Commitment vs resolutions
‘Until one is committed there is hesitancy, the chance to draw back, always ineffectiveness …’
What transforms resolutions into actions? Is there a magic ingredient?
The popular tradition of making New Year resolutions has some of its origins in Ancient Babylon and Rome. The Babylonians would typically return farm equipment that they had borrowed during the year, while in Caesar’s time Janus became the symbol for resolutions because he had two faces that could look to the past and into the future.
The early Christians believed the first day of the New Year should be spent reflecting on past mistakes and resolving to improve oneself in the New Year. There is something about entering ‘into’ the New Year that has appealed to the people throughout the world and over the centuries, as a time for: considering new beginnings, doing things ‘right’ from this new day forward and setting out towards self-improvements.
‘Making resolutions is a cleansing ritual of self-assessment and repentance that demands personal honesty and, ultimately, reinforces humility. Breaking them is part of the cycle.’ Eric Zorn
Many people look forward to the New Year for a new start on old habits. And so it continues today as we make New Year resolutions to try and improve some aspect of ourselves in the coming year. We all get into the swing of things around the start of the year making resolutions that more often than not gradually fizzle out as the year gets underway. ‘A new year resolution is something that goes in one year and out the other.’ Anon
However it still continues to be a tradition to make resolutions as the New Year begins. Mark Twain offers this perspective … ‘New year’s Day …. now is the accepted time to make your regular annual good resolutions. Next week you can begin paving hell with them as usual.’ In fact we often ask family, friends, colleagues what resolutions they are going to make. We often proudly announce the resolutions we are going to make. How often do we remember the ones from last year and challenge the resolution maker regarding a re-run in which nothing has changed during the past 12 months. They all sound good … but do they become good in reality? In fact, a recent study found that 22% of people give up on their resolution in the first week and by the end of March more than half of New Year resolvers have fallen off the bandwagon. Oscar Wilde declared that ‘Good resolutions are simply cheques that men draw on a bank where they have no account.’
So back to the dictionary to check what resolution actually means! And with thanks to dictionary.com … Resolution is from the Latin resolution, resolution – from resolvere meaning ‘to loosen or dissolve again,’ (re- + solver) which was the original meaning of resolve. The meaning ‘to determine or decide upon a course of action, etc.’ was first used in English around 1523. Interesting how the meanings of words subtly change over time.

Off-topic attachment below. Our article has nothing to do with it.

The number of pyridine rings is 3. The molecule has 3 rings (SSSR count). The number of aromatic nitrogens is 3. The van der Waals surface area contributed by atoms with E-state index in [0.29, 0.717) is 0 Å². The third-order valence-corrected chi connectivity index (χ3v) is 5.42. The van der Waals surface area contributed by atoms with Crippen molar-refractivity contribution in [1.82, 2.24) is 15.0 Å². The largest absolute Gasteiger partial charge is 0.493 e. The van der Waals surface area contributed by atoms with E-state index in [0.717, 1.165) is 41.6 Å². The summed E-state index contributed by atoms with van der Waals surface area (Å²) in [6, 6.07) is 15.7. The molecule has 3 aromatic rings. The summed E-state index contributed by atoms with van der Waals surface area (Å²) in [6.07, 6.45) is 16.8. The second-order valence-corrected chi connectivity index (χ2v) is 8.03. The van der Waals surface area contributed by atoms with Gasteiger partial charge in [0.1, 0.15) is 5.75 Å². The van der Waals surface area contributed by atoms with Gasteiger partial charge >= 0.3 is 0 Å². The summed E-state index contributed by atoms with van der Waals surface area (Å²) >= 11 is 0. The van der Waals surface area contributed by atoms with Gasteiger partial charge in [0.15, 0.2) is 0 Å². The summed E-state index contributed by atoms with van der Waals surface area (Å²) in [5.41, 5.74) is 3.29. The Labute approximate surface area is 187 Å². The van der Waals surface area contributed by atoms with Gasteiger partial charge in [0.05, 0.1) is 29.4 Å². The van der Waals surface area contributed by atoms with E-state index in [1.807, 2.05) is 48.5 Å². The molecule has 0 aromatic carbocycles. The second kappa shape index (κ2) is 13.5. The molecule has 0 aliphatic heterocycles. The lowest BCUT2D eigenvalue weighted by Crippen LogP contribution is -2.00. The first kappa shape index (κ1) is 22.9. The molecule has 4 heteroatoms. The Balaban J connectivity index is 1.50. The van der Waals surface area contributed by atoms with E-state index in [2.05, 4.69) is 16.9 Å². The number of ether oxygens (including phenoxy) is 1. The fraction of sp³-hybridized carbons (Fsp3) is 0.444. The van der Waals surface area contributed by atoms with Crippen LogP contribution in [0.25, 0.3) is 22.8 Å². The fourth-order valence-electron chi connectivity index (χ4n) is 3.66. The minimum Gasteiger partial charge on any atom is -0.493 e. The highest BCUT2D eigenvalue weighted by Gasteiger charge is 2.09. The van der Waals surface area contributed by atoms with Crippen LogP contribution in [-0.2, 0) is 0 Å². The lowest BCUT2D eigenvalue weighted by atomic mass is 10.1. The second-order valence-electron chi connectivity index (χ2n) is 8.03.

So how does commitment fit into the picture? Has it a place in the drama that is called resolution? Well … in the words of Goethe ‘Whatever you can do or dream you can, Begin it. Boldness has genius, magic and power in it. Begin it now!’ And to continue the quote, created by WH Murray, that began this article ‘Concerning all acts of initiative and creation there is one elementary truth the ignorance of which kills countless ideas and splendid plans: that the moment one definitely commits oneself, then Providence moves too. All sorts of things occur to help one that would never otherwise have occurred. A whole stream of events issues from the decision, raising in one’s favour all manner of unforeseen incidents and meetings and material assistance which no man or woman could have dreamed would have come their way.’
Merriam Webster Online dictionary describes commitment as ‘an agreement or pledge to do something in the future; especially: an engagement to assume a financial obligation at a future date b: something pledged c: the state or an instance of being obligated or emotionally impelled <a commitment to a cause>.’ Interesting how there is a formal element implied.
R + C + A = SR
Resolution (determine or decide) + Commitment (agreement, pledge, obligation) + Action = Successful Result.
How would it be if on the last stroke of midnight from Big Ben, not only did you declare your resolution/s but also made a commitment to yourself to take the first step towards a successful result this time? What would be the impact if you only made resolutions regarding things that truly touched your heart this time? If you not only declared them but also wrote them down with a date attached this time, how might that change your perspective? Who could you be if you always walked your talk? If you took R + C + A = SR into all areas of your life throughout the year how might that make a difference? If you only made resolutions, agreements, promises that were I alignment with your values what shift might that make possible?
Take a moment to consider this: if the resolutions you share in a moment of euphoria on New Year’s Eve or at the start of the year actually had a legal dimension attached to them, which would you still go for and which would you drop like hot potatoes?
You can also check out your R + C + A = SR by using a scale of 1 to 10 where 1 is highly unlikely and 10 is absolutely no question. You can also make your best guess as to which will stay the course.
The crucial aspect of this is to invite yourself to be your best success of the year. Begin it now! Let us help!
(first published January 2009 in Lloyds Banking Group’s The Sales Professional)
Halina Jaroszewska, PCC ICF Executive Development | Discovering the difference | Exploring Potential